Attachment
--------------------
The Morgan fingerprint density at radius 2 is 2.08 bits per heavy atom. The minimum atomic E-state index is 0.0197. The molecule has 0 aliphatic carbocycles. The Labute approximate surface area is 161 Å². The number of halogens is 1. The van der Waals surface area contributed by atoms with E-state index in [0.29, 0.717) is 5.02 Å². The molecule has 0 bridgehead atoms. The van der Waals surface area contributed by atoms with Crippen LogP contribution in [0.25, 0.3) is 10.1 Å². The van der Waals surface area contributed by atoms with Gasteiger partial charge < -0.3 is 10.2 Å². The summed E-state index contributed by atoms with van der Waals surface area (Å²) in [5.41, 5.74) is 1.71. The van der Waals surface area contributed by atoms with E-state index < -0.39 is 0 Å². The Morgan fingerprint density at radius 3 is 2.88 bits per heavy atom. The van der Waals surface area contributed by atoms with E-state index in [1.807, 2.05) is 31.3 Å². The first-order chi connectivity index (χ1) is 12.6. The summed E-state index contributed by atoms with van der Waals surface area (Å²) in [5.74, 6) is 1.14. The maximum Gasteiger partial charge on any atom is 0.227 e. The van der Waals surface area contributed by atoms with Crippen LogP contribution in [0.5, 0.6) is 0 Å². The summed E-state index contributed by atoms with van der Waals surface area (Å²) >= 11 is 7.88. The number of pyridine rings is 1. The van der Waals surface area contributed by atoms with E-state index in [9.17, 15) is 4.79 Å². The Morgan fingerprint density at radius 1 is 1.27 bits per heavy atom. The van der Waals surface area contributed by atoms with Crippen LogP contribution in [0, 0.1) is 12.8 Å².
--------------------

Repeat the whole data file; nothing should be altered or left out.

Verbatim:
The Morgan fingerprint density at radius 2 is 2.08 bits per heavy atom. The minimum atomic E-state index is 0.0197. The molecule has 0 aliphatic carbocycles. The Labute approximate surface area is 161 Å². The number of halogens is 1. The van der Waals surface area contributed by atoms with E-state index in [0.29, 0.717) is 5.02 Å². The molecule has 0 bridgehead atoms. The van der Waals surface area contributed by atoms with Crippen LogP contribution in [0.25, 0.3) is 10.1 Å². The van der Waals surface area contributed by atoms with Gasteiger partial charge < -0.3 is 10.2 Å². The summed E-state index contributed by atoms with van der Waals surface area (Å²) in [5.41, 5.74) is 1.71. The van der Waals surface area contributed by atoms with E-state index < -0.39 is 0 Å². The Morgan fingerprint density at radius 3 is 2.88 bits per heavy atom. The van der Waals surface area contributed by atoms with E-state index in [1.807, 2.05) is 31.3 Å². The first-order chi connectivity index (χ1) is 12.6. The summed E-state index contributed by atoms with van der Waals surface area (Å²) in [5.74, 6) is 1.14. The maximum Gasteiger partial charge on any atom is 0.227 e. The van der Waals surface area contributed by atoms with Crippen LogP contribution in [0.5, 0.6) is 0 Å². The summed E-state index contributed by atoms with van der Waals surface area (Å²) >= 11 is 7.88. The number of pyridine rings is 1. The van der Waals surface area contributed by atoms with E-state index in [9.17, 15) is 4.79 Å². The Morgan fingerprint density at radius 1 is 1.27 bits per heavy atom. The van der Waals surface area contributed by atoms with Crippen LogP contribution in [0, 0.1) is 12.8 Å².